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I wanted to start a website on fedora 12.But dont know how to proceed.Website is to be build for college.I know how to setup localhost on fedora 12.But there are certain points like "webspace"
and "domain name".Can I have my own DNS server?...then how to set it up..? Basically can anybody help me out on how build a website on fedora 12...? What to purschase...?What can be done without purchase..?Thanks in advance...
Apache is the web server program. You need to determine your your IP (The first thing the modem attaches to will have your ip. If it is a router, you look in the router config. If it is a PC, you run /sbin/ifconfig. Apache has a directory in which to put the public files. Then, you go to a dynamic DNS site, get domain, and set it to your IP. Forward TCP ports 80:81 incoming, or open them using the firewall program. That's about it. And yes, you can run your own DNS server, or you can choose a DNS server that already exists.
Basically, what you are talking about is a LAMP web server (Linux Apache MySQL PHP). You can google for some good tutorials. All of those packages are freely available and can be installed with System -> Add/Remove programs in Fedora. To start Apache (the daemon is called httpd) you can type the following in a terminal:
services httpd start
Then, just open up a web browser and go to http://localhost/ The other packages are PHP for server-side scripting and MySQL for a database. These aren't necessary, but these days are pretty standard and not much trouble to set up.
Mostly, you will be editing the file /etc/httpd/conf/httpd.conf which isn't nearly as hard as it looks. The entry DocumentRoot tells Apache where the root directory is. You can drop your html files there or point it to another directory. Remember to restart Apache after editing that file.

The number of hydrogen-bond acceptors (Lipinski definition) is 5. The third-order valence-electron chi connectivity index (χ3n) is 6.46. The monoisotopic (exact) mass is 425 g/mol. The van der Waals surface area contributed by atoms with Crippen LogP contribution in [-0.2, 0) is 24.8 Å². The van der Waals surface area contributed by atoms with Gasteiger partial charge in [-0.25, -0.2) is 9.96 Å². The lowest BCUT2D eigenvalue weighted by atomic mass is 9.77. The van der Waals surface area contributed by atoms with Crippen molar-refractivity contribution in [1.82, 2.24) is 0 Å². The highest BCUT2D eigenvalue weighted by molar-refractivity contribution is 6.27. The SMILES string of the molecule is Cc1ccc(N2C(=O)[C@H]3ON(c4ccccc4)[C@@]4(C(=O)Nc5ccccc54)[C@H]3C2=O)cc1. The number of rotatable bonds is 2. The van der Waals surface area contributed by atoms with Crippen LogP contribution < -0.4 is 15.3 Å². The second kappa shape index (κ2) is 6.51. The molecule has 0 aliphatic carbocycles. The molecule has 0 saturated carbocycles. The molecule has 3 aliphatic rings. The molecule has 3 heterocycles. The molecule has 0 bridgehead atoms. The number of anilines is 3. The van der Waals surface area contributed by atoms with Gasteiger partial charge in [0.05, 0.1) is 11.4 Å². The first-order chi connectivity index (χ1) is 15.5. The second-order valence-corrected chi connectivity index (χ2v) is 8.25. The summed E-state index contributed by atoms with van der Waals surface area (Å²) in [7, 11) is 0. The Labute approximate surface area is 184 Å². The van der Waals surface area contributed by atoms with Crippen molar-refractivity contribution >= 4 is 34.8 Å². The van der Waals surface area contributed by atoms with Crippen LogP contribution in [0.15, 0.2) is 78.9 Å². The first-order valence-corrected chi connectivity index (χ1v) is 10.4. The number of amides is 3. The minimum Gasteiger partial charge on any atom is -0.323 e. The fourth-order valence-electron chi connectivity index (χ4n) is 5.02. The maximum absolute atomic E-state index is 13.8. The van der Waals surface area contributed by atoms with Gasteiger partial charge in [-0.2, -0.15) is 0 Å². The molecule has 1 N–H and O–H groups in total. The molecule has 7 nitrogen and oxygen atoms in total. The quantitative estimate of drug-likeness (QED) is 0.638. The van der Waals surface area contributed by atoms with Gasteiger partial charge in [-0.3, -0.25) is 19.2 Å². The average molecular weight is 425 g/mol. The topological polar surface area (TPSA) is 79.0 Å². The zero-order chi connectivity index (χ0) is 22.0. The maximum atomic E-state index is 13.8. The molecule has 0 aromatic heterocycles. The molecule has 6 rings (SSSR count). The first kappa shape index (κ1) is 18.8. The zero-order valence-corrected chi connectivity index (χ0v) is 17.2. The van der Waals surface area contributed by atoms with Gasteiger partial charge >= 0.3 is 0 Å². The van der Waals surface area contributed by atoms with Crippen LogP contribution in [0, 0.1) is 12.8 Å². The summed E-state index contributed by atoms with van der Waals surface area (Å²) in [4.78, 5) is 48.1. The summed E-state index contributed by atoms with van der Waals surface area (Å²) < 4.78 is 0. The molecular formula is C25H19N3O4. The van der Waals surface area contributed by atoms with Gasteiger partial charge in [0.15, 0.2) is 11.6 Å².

As for DNS, if you are going to be a part of your college network, you could just as your network administrator to set the entries for you in the network's DNS server.
If you are running your own network, you may need to install BIND (it's daemon is named) and optionally dhcpd. Both of those are also in Add/Remove programs. However, if you only want a really simple network, you could just forget about those programs and just edit each computer's /etc/hosts file.
It's not very hard, and is totally free. Later, you can learn about Linux networking, routing and firewalls with iptables, etc.
First of all thanks to both of you.
I have done http://locslhost/ .I dont have static ip at home. I have also put some HTML pages into /var/www/html.The page gets displayed in mhy browser once I type http://localhost/ in the browser.Is there any way I can make this localhost accessible to others.
Actually project is to start a website for computer science branch that has features such as repository that maintains projects of students,forum,blogging ,etc.Can anyone eleborate more on DNS setup?I new to this Linux world ,is it that localhost can be made accessible to others if i have a live ip..?